Managing Creative Anxiety: Change Your Thinking
“Every time I star in a film, I think I cannot act. I’ve tried to pull out of almost every one I’ve done because of sheer terror.”
Nicole Kidman continued, “I can always come up with a list of actresses who would do better and try to convince the director to cast someone else.
“My mother keeps telling me to call it quits. She thinks my nature is too fragile for acting.
“She’d love it if I was a writer and had a more secluded life. I agree.” [Reuters Feb 17 2003]
Being sensitive and perfectionistic, perhaps also insecure, leads many creative people to be vulnerable to some degree of anxiety.
Elaine Aron, PhD thinks “high sensitivity increases the impact of all emotionally tinged events, making childhood trauma particularly scarring.” [From my post Sensitive to anxiety.]
But acting is often an “emotionally tinged event” – on purpose, of course, but still, many actors report that some of their roles are particularly difficult and challenging, and hard to “shake off” when completed.
In an earlier post (Creative Anxiety – So Much On The Line) I referred to Eric Maisel’s new book on the subject of anxiety for many artists in addition to actors, and his comments on the sources – such as our identity and ego being wrapped up in how well we create.
In an interview about the book, he lists some ways people use to try avoid this creative anxiety:
“You can decide not to create. You can decide to do formulaic work and keep repeating yourself. You can try to handle the anxiety that arises by drinking too much or by using addictive drugs.
“All the methods available to avoid anxiety, like fleeing the creative encounter, or ineffectively managing anxiety, like getting drunk, are second-rate. It is much better to embrace the reality of anxiety, rather than to try to deny it, and to learn effective anxiety management tools like the more than twenty I present.”
He finds “Changing the way you think is probably the most useful and powerful anxiety management strategy.
“You can do this straightforwardly by 1) noticing what you are saying to yourself; 2) disputing the self-talk that makes you anxious or that does not serve you; and 3) substituting more affirmative, positive or useful self-talk. This three-step process really works if you will practice it and commit to it—it’s the way a person gets a grip on [their] mind.”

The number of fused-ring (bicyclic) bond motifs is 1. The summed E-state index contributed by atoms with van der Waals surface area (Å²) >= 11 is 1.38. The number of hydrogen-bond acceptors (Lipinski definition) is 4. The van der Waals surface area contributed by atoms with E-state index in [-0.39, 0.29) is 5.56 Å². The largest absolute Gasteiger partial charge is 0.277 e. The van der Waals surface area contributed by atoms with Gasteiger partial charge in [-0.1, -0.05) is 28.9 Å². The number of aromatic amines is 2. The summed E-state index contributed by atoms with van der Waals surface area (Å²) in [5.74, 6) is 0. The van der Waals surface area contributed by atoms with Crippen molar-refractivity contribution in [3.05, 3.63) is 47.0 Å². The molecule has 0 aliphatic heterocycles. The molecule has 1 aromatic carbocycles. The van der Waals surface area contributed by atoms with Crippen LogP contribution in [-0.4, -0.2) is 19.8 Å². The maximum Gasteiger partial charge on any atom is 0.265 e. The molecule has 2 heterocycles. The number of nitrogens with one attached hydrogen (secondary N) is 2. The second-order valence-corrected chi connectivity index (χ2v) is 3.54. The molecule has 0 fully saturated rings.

Becoming aware of self-limiting beliefs and negative self-talk is a powerful approach to not only managing emotional challenges like anxiety and depression, but to better realizing our creative talents.
Here is an admission of anxiety you might relate to:
“Writing a novel is like making love, but it’s also like having a tooth pulled. Pleasure and pain. Sometimes it’s like making love while having a tooth pulled.
“The pain is a product of the ceaseless self-doubt that sits like a demonic imp on my shoulder from the moment I begin the first sentence until long after I finish the last, informing me in a whisper – occasionally in a stentorian rant – that I am composing this story with less success than any three-legged toad might experience if it attempted to herd sheep.”
Dean Koontz [on randomhouse.com] – His books are published in at least 38 languages. Ten or more of his novels have risen to number one on the New York Times hardcover bestseller list.
Anxiety Relief Solutions site – Multiple drug-free self-help products and programs to relieve social anxiety, stage fright, performance anxiety and other forms of stress and anxiety.
A related post: Nicole Kidman on fame, and actors as highly sensitive people.
Eby, D. (2012). Managing Creative Anxiety: Change Your Thinking. Psych Central. Retrieved on January 17, 2017, from http://blogs.psychcentral.com/creative-mind/2011/03/managing-creative-anxiety-change-your-thinking/